In the nineteenth century, many white people outside of California thought of the place as wild, characterized by the outlaws of the Gold Rush and filled with Native Americans, Chinese immigrants, and Mexicans—all broadly characterized as barbarous. But as Elizabeth A. Logan writes, around the turn of the twentieth century, state boosters transformed this image, with the help of the lovely flower known as the sweet pea.
To fight to the image of California as wild, a new campaign emphasized the flower’s association with the refinement of the eastern United States and the countries of Europe, particularly England. For example, the seed company C.C. Morse & Co. played up the flower’s popularity in England in its catalogs and marketing materials, which also noted the company’s participation in the National Sweet Pea Show held in London.
“The lineage of the blooms’ arrival in the United States from England held the value of a provenance and functioned as a critical element of its allure,” Logan writes.
Lester L. Morse, heir to the seed company, knew this well. In 1899, 150 delegates from the National Association of Agricultural Colleges and Experimental Stations visited California. Morse walked them through the fields and allowed them to pick “all the sweet peas they could carry.”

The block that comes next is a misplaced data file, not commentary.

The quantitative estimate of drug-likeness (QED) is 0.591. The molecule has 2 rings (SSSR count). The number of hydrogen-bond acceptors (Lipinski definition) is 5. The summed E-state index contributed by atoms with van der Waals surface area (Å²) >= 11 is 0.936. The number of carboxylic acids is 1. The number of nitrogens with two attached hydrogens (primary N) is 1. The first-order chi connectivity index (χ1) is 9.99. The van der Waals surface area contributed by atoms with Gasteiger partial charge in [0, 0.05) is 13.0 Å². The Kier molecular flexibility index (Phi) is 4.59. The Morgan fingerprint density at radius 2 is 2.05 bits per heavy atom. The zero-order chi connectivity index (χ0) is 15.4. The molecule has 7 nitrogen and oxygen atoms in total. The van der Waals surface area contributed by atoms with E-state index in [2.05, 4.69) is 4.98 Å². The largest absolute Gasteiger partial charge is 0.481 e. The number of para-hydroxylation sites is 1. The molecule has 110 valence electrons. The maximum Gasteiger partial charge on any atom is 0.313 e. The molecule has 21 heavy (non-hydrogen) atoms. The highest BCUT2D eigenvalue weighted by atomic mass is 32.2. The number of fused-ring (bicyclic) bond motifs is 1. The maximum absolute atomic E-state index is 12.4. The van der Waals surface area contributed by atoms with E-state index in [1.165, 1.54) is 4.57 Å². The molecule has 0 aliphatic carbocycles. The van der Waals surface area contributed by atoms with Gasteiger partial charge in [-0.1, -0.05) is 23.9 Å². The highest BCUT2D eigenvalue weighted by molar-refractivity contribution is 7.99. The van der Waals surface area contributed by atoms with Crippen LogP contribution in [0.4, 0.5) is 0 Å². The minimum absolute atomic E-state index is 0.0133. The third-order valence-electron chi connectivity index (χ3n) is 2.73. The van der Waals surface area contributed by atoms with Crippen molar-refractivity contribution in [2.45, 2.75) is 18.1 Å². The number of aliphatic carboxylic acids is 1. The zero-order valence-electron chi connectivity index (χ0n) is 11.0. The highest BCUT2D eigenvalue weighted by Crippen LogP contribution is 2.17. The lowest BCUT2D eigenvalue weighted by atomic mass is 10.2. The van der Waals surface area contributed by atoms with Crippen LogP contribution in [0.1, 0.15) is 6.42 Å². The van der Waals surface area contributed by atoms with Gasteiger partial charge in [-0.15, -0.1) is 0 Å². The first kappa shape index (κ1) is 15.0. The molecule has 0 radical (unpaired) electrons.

Actually, it’s not at all clear where sweet peas were first cultivated, since they grew wild around the world. Various researchers have suggested Sicily, China, Malta, or Sri Lanka. Horticulturists did grow them in England starting around 1700, but it was breeding work done in the US that developed the many varieties C.C. Morse showcased. And that work was accomplished largely by Chinese-Americans who produced seeds for gardeners to plant.
Logan writes that Chinese laborers at the company handled “roguing”—picking weeds from the sweet pea plants so they couldn’t cross-pollinate—and gathered and sorted the seeds. A much smaller number of Chinese-Americans were responsible for designing new varieties of blossoms. Chinese immigrant cousins Wong Ah Hem and Henry Ohn rose to prominence within C.C. Morse, supervising other Chinese workers and conducting breeding experiments in the fields.
Both men became successful professionals. Ah Hem built an international import business. Yet when his American-citizen daughter sought to reenter the US she had difficulty because of Chinese exclusion laws.
“Even though many Californians used flowers to define their space as a quasi-British, refined sweet pea paradise, the business of floriculture highlights simultaneously the myth and fragility of this version of California,” Logan concludes. “Concurrently, this public British mask of the company’s sweet peas hid the efforts of Chinese labor in the fields, supervising and breeding, as well as their successes and trials.”